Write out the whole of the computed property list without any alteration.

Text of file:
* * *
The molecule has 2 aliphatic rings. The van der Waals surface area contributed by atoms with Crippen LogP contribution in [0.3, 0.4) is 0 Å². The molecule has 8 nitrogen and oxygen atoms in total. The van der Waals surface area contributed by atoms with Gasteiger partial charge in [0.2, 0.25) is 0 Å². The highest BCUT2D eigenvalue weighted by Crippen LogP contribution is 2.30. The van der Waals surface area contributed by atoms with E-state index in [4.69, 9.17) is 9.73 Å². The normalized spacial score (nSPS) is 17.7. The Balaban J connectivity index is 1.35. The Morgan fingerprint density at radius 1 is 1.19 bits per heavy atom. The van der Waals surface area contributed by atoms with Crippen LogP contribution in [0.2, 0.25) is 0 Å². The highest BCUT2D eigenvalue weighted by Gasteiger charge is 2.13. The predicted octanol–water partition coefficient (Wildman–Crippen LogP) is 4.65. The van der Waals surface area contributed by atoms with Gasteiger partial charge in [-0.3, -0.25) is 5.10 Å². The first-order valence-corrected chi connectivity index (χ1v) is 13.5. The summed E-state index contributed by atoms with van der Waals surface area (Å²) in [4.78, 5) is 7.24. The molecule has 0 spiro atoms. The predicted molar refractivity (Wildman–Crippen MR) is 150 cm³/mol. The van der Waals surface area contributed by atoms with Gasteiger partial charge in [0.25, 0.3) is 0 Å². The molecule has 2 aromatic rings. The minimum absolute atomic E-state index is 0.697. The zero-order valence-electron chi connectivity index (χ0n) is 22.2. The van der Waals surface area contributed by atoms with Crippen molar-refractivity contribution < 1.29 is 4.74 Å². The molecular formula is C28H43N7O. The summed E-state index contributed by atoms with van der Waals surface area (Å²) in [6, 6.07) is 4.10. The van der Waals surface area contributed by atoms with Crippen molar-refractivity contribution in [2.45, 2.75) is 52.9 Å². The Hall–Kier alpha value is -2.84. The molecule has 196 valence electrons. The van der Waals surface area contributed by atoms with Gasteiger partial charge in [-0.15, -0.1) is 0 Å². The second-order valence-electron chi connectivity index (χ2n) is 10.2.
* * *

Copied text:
The molecule has 2 aliphatic rings. The van der Waals surface area contributed by atoms with Crippen LogP contribution in [0.3, 0.4) is 0 Å². The molecule has 8 nitrogen and oxygen atoms in total. The van der Waals surface area contributed by atoms with Gasteiger partial charge in [0.2, 0.25) is 0 Å². The highest BCUT2D eigenvalue weighted by Crippen LogP contribution is 2.30. The van der Waals surface area contributed by atoms with E-state index in [4.69, 9.17) is 9.73 Å². The normalized spacial score (nSPS) is 17.7. The Balaban J connectivity index is 1.35. The Morgan fingerprint density at radius 1 is 1.19 bits per heavy atom. The van der Waals surface area contributed by atoms with Crippen LogP contribution in [0.2, 0.25) is 0 Å². The highest BCUT2D eigenvalue weighted by Gasteiger charge is 2.13. The predicted octanol–water partition coefficient (Wildman–Crippen LogP) is 4.65. The van der Waals surface area contributed by atoms with Gasteiger partial charge in [-0.3, -0.25) is 5.10 Å². The first-order valence-corrected chi connectivity index (χ1v) is 13.5. The summed E-state index contributed by atoms with van der Waals surface area (Å²) in [4.78, 5) is 7.24. The molecule has 0 spiro atoms. The predicted molar refractivity (Wildman–Crippen MR) is 150 cm³/mol. The van der Waals surface area contributed by atoms with Gasteiger partial charge in [0.25, 0.3) is 0 Å². The molecule has 2 aromatic rings. The minimum absolute atomic E-state index is 0.697. The zero-order valence-electron chi connectivity index (χ0n) is 22.2. The van der Waals surface area contributed by atoms with Crippen molar-refractivity contribution < 1.29 is 4.74 Å². The molecular formula is C28H43N7O. The summed E-state index contributed by atoms with van der Waals surface area (Å²) in [6, 6.07) is 4.10. The van der Waals surface area contributed by atoms with Crippen molar-refractivity contribution in [2.45, 2.75) is 52.9 Å². The Hall–Kier alpha value is -2.84. The molecule has 196 valence electrons. The van der Waals surface area contributed by atoms with Gasteiger partial charge in [-0.15, -0.1) is 0 Å². The second-order valence-electron chi connectivity index (χ2n) is 10.2.